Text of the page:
I♥CC: A Tea Party with Madhur Jaffrey-Masala Chai~

3 11 2012

It’s time for a tea party at I♥CC this week.  Like many of us, I also selected Masala Chai as my tea.  I used the recipe found on page 196 of Madhur Jaffrey’s Indian Cooking.   I selected Masala Chai because I wanted to taste what all these pre-prepped chai options are supposed to taste like.  I’m a fan of tea: hot, cold and in-between.  The two of us drink about a gallon and a half of green and herbal tea daily.  Chai was a bonus…I got to drink it still hot!

I had never occurred to me to steep my spices before my tea was introduced to the hot water, but it sure makes sense.  This is the collection of dry spices that were steeped in simmering water.  After simmering awhile, sugar and milk are added to the mix and brought back to a simmer.  The tea leaves are added last and are steeped off the heat.

I chose Darjeeling tea as my black tea mainly because I had noticed Ms. Jaffrey recommended it in another Masala Chai recipe I’d read.  I picked up half a dozen tea samples after getting acquainted with the concept of teas back when I read “Death by Darjeeling” for Cook the Books.  Somehow, I just knew all these little tastes would come in handy!  Harney & Sons’ Guide to Tea says this about Darjeeling teas:

“Darjeelings also have more tropical fruit flavors like pineapple and guava, and a little more bite than Chinese Black teas from their more hastened oxidation.”  Additionally, they recommend they be brewed at lower temperatures than the Assam regional teas, in the 190 to 212 degree range.  The recipe calls for just about that temperature!

Tasting Notes~
We thoroughly enjoyed this tea!  It was enough for two, easily.  There was still a bit of a tannin bite even with the addition of the milk.  I used whole milk, and I think I’d have liked it with low-fat milk a little better.  We both found the spice combination utterly fabulous and very enjoyable.  Does that mean we’ll like commercial chais?  I don’t know, but I’m more willing to step out and give them a try.  Meanwhile, I have no problem tossing a few spices in a pot of water!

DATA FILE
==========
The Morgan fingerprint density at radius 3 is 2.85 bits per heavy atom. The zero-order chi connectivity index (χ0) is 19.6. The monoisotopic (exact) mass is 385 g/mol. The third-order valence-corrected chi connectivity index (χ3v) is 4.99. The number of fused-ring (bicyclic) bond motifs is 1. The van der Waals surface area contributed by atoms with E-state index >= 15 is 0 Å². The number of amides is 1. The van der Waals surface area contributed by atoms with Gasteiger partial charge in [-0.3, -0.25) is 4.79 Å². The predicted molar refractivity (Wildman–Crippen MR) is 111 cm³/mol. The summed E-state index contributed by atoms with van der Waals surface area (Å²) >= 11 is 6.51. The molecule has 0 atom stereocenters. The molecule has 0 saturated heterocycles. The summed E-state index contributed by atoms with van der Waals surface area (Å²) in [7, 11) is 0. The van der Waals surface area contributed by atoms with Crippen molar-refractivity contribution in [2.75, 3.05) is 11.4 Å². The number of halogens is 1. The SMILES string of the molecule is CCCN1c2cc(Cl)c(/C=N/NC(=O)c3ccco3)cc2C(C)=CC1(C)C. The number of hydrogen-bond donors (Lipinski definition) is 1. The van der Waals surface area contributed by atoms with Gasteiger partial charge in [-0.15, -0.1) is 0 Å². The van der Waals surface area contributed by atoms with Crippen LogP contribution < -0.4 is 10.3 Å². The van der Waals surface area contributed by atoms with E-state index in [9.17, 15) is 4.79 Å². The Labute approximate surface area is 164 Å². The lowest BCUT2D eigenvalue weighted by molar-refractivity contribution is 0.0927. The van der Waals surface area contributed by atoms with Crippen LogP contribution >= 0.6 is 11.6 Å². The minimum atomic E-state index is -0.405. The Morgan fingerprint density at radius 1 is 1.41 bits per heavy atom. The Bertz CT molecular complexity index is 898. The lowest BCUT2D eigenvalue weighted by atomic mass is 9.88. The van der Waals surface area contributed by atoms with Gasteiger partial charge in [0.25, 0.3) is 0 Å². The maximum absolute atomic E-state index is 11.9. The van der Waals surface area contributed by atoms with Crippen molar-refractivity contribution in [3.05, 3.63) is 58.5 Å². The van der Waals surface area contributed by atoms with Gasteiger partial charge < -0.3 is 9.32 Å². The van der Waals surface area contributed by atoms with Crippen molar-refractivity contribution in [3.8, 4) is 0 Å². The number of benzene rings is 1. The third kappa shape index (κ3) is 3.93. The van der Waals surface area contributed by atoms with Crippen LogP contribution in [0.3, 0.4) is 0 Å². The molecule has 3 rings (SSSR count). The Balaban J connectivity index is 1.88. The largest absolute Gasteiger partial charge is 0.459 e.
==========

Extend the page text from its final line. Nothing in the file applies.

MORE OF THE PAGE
9 responses

30 11 2012
silver price

Depending on my mood, what I have on hand, I keep switching up the spices in the masala chai. Everything keeps changing but one thing, cardamom. Here’s an ideal spice mix for two cups of tea. Remember what I said before, play around, use what you like, increase what you want, decrease what you don’t like. Its your baby! It might as well be your trade mark.

5 11 2012

Masala Chai is my all time favaorite tea. Nice choice – hot AND cold!! And I really enjoy Childe’s Tea Mysteries.

5 11 2012
Natashya (@kitchenpuppies)

Lovely! I’m so glad you liked it!

5 11 2012

I used 2% when I made Jaffrey’s Easy Masala Chai. I agree with Mike–the tea had something too it, but not too much. Isn’t the pepper fun?! A new one for me, but I liked it.

4 11 2012

I really wanted to give this tea a try, but I totally fell down on the job this week. It sounds like a wonderfully spiced tea. So glad you enjoyed it.

4 11 2012
girlichef (@girlichef)

It definitely looks lovely…and Jaffrey just has so many slight variations in her books. I love the steeping of the spices, first as well.

4 11 2012
Can't Believe We Ate...

Since Hubby didn’t get to try it hot, we shared another pot a little later…this time I added 8 peppercorns…and I loved it even more! Bruce said he could really enjoy a “cuppa” after afternoon chores, especially on cold days.

3 11 2012
Mike Neimoyer

Very nice! I’m glad you liked the masala chai! I find that I like 1% milk when I make mine, to give it some body without making me think I’m drinking liquid pudding! 😉 I love it hot during winter, and chilled during the summer.

The Republic Of Tea has a very nice “Republic Chai” loose blend that is great, and they also make a “Cardamom Cinnamon” herbal spice blend that is an excellent non-caffeinated way to have chai. 🙂

3 11 2012
Can't Believe We Ate...

Thanks for the heads-up on the non-caff chai! We tend to those here too. Thanks for stopping by!

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